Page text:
(Photo Credit to The Pabst Theater Group)
Tame Impala are teetering on the edge of ubiquity, an epiphany that had eluded me until their live performance last Thursday at The Riverside. I came wanting the whole catalog, but left wanting to hear more of what was to come. Heavily favoring material from 2012's Lonerism and a few songs from their proper 2010 debut, InnerSpeaker, it was the rendition of three cuts from the forthcoming Currents that illuminated the potential Kevin Parker and Tame Impala have to become a generational landmark. The energy, showmanship and execution was exceptional throughout, but only on “Eventually”, “Let It Happen” and “ 'Cause I'm A Man” did Tame Impala's full spectrum of abilities come into focus.
Compositionally Parker has made bounding leaps, with each record becoming less isolating than it's predecessor and while he has always smartly navigated his proclivity to oscillate between motifs, only now does he seem entirely equipped to push through to the substratum. Rather than continuing to rely on a structure that emphasizes binding the false dichotomy of texturally busy instrumentation and Parker's ethereal echoes, the allusions to soul, 80's synth rock and pop music that have always writhed behind the lysergic veil, are now aged, pronounced and refined into something much more pure. Having embraced his voice and the idea that he no longer needs to be within the mix, but in front of it, Parker's commentaries and inner-musing are starting to resonate outward to greater effect.
Without a doubt Parker has a lot to say, but unil now he hadn't the necessary tools to let it echo. Largely in part to the meticulous way in which Parker has crafted his vehicle this time around, the first sounds off of Currents prove that Tame Impala are going to be much more than something to get high and dance to. Thursday provided key insight into this evolution, despite the band's reluctance to dive head first into their new material. While Tame Impala likely feel the need to play the songs that initially drew their audience in, the tangible demarcation between Currents and everything before it is far too bold a line to ignore. Ultimately the earnest and self-aware confrontation of gender generalizations and the uncomfortable truths that accompany the realization that you've been embodying that very stereotype yourself, on “ 'Cause I'm A Man”, are far too important sentiments to sandwich between the opaque commentaries of the past.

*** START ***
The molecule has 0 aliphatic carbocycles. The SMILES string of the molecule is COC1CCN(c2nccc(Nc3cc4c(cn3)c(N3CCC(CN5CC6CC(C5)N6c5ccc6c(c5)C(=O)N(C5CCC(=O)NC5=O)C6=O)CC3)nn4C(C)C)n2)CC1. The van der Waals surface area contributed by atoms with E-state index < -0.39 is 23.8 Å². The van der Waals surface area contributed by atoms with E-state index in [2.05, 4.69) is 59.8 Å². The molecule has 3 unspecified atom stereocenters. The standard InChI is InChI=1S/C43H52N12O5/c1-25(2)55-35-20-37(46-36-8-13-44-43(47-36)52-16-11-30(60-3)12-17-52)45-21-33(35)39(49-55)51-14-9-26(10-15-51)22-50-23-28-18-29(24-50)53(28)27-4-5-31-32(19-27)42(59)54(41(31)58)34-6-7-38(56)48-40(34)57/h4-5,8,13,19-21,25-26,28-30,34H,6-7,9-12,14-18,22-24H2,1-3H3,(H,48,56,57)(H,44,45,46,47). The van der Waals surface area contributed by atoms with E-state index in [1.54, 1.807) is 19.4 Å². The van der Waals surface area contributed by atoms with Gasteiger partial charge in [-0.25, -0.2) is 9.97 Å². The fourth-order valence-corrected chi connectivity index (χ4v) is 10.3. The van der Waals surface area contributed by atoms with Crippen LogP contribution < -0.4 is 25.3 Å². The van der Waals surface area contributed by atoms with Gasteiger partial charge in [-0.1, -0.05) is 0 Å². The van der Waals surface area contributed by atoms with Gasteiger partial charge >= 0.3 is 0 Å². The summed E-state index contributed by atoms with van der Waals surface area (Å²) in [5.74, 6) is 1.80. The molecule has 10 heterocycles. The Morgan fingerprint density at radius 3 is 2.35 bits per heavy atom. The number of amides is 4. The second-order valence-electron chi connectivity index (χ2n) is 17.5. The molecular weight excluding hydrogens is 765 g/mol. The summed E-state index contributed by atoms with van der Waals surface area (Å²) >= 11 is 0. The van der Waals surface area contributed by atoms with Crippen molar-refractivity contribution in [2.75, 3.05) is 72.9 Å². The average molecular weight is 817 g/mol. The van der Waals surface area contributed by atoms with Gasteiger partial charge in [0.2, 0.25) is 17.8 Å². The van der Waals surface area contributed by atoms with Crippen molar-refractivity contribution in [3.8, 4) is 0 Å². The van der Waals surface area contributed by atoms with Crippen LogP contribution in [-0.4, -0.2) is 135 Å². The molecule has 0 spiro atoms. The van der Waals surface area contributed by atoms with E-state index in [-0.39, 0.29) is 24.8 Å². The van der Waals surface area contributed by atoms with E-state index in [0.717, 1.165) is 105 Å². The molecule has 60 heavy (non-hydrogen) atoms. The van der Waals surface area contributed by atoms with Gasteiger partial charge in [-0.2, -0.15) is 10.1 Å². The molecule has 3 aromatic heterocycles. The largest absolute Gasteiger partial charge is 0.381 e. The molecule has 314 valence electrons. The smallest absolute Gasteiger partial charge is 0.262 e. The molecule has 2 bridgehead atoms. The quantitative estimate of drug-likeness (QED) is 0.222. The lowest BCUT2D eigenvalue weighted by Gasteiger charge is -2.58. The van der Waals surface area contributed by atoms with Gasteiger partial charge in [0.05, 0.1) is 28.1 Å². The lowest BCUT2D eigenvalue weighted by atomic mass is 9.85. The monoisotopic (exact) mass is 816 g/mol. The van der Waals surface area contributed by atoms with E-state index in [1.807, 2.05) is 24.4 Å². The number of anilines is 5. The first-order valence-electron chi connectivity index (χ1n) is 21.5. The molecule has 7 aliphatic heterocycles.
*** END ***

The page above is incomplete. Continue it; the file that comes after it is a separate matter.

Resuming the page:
Usually I'd evoke Hemingway: “It is good to have an end to journey toward; but it is the journey that matters, in the end.” but with all due respect, I'm much more intrigued by where Parker thinks it ends, which is something he is only now starting to say loud enough for us to hear.
Thank you to the Pabst Theater Group for their hospitality and the above photo